We have all heard that excuse before haven’t we? During one of Phil Johnson’s trips to India (God rest his pen – I still can’t believe he stopped blogging!) met an interesting young man. The story goes that this college student came for advice believing he was suffering an intense Satanic attack and wanted special methods of tactical spiritual warfare to help him rid his home and family of Satanic influences. He said he was finding it impossible to get along with his mother. He said the two of them hardly ever spoke a civil word to one another, and it was destroying the peace of their household. He said he found it hard to study the Bible or grow spiritually as long as these tensions ruled the household. And he had come to the meeting that night, specifically hoping to get Satan out of his household. So…
[Phil continues] I first asked him what made him think this problem was uniquely Satanic. As he described it to me, it sounded much more like raw carnal pride on both his part and his mother’s. They were constantly saying unkind and unloving things to one another. He admitted that he purposely did things he knew would annoy her. He spoke disrespectfully to her. He said he just couldn’t stand her and didn’t like being around her.
It sounded like youthful rebellion on his part, more than a satanic attack. So I said, “It sounds to me like you’re just behaving in a fleshly way. I think you need to look into your own heart for the culprit, rather than blaming the devil and outside influences.”
But he insisted that I just didn’t understand the issue. It must be Satanic, he said, because the nature of his conflict with his mother was so powerful—and living with her was like living with the devil.
When I raised my eyebrow at that, he quickly added that he couldn’t help himself; the temptation to speak hatefully to her was so overpowering, it was as if evil forces took over his mind.
I told him first of all, that regardless of Satan’s involvement in his struggle, the root sin causing his problems was fleshly, carnal pride. I also reminded him that when he sinned with his tongue, he was sinning deliberately of his own accord, so he couldn’t escape his own responsibility by blaming Satan for the turmoil in his household.
But I told him I agreed that his trouble was probably also demonic. After all, James 3:6 says, “the tongue is a fire, a world of unrighteousness. The tongue is set among our members, staining the whole body, setting on fire the entire course of life, and set on fire by hell” I also reminded him that according to 1 Samuel 15:23, “Rebellion is as the sin of witchcraft.” By indulging in that kind of rebellion, he was committing a sin as evil and as satanic as witchcraft. He was opening his own heart and life to Satan’s influence, and he was giving Satan every opportunity to take advantage of him. “You need to own those sins and repent of them,” I said.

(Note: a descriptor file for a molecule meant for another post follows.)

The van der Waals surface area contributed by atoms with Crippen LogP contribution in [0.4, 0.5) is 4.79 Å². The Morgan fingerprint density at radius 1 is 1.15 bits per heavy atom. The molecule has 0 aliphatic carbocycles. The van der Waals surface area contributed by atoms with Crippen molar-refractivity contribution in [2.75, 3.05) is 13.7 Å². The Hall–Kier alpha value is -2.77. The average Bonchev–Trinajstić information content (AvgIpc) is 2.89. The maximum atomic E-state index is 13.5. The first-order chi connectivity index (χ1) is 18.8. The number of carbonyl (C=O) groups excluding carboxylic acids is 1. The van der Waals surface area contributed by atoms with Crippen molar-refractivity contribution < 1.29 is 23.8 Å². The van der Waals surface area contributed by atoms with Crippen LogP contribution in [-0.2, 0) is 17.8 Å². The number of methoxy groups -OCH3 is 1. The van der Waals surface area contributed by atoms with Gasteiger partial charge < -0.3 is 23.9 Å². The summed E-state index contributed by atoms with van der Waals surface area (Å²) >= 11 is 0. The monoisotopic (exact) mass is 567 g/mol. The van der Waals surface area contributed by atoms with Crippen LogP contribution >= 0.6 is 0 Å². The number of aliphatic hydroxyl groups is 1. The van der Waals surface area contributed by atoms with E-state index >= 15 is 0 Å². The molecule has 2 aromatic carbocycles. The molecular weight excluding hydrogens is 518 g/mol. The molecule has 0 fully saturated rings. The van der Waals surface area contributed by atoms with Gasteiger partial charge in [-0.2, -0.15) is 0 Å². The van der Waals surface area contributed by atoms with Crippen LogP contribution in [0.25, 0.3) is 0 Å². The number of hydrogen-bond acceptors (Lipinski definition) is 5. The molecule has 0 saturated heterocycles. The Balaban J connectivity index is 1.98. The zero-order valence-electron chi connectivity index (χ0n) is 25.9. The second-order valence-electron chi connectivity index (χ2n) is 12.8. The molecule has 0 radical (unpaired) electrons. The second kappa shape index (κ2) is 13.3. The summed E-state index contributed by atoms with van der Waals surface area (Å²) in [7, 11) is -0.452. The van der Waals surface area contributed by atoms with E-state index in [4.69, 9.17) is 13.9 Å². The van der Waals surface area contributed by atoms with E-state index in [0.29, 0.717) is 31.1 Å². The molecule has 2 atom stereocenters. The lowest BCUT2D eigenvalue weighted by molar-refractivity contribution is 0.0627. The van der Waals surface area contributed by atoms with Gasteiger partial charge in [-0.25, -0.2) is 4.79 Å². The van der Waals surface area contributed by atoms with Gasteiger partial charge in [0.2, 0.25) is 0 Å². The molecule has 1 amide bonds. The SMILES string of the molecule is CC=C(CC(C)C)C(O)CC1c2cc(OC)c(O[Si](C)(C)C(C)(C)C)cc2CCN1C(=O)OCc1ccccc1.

Then I told him, “I’m going to let you in on a secret. I’m going to give you a foolproof technique for spiritual warfare that is the most powerful and potent defense against Satan you could ever employ. If you do what I say, and follow these instructions every time you are tempted to speak an unkind word to your mother, I guarantee this will solve your problem.”
So he took out his pen and a piece of paper and prepared to take notes. And when he was looking at me expectantly, ready for the answer, I quoted James 4:7: “Resist the devil, and he will flee from you.” And Ephesians 4:26-27: “Let not the sun go down upon your wrath: Neither give place to the devil.”
Furthermore, I said, “If Satan doesn’t flee—if he is successful in luring you into sin—it is always because your own wicked heart agrees with him and cooperates with him, and so you do whatever sinful thing he has tempted you to do. When that happens, instead of blaming it on influences beyond your control, you need to repent, and admit your own fleshly complicity with the devil, and resist him rather than cooperating with him. ‘Be sober, be vigilant; because your adversary the devil, as a roaring lion, walketh about, seeking whom he may devour . . . resist [him, and remain] stedfast in the faith’ (1 Peter 5:8-9).”
I could tell he wasn’t pleased with my reply…..
Yup. Take responsibility for your actions. Part of free will is the free choosing to do wrong.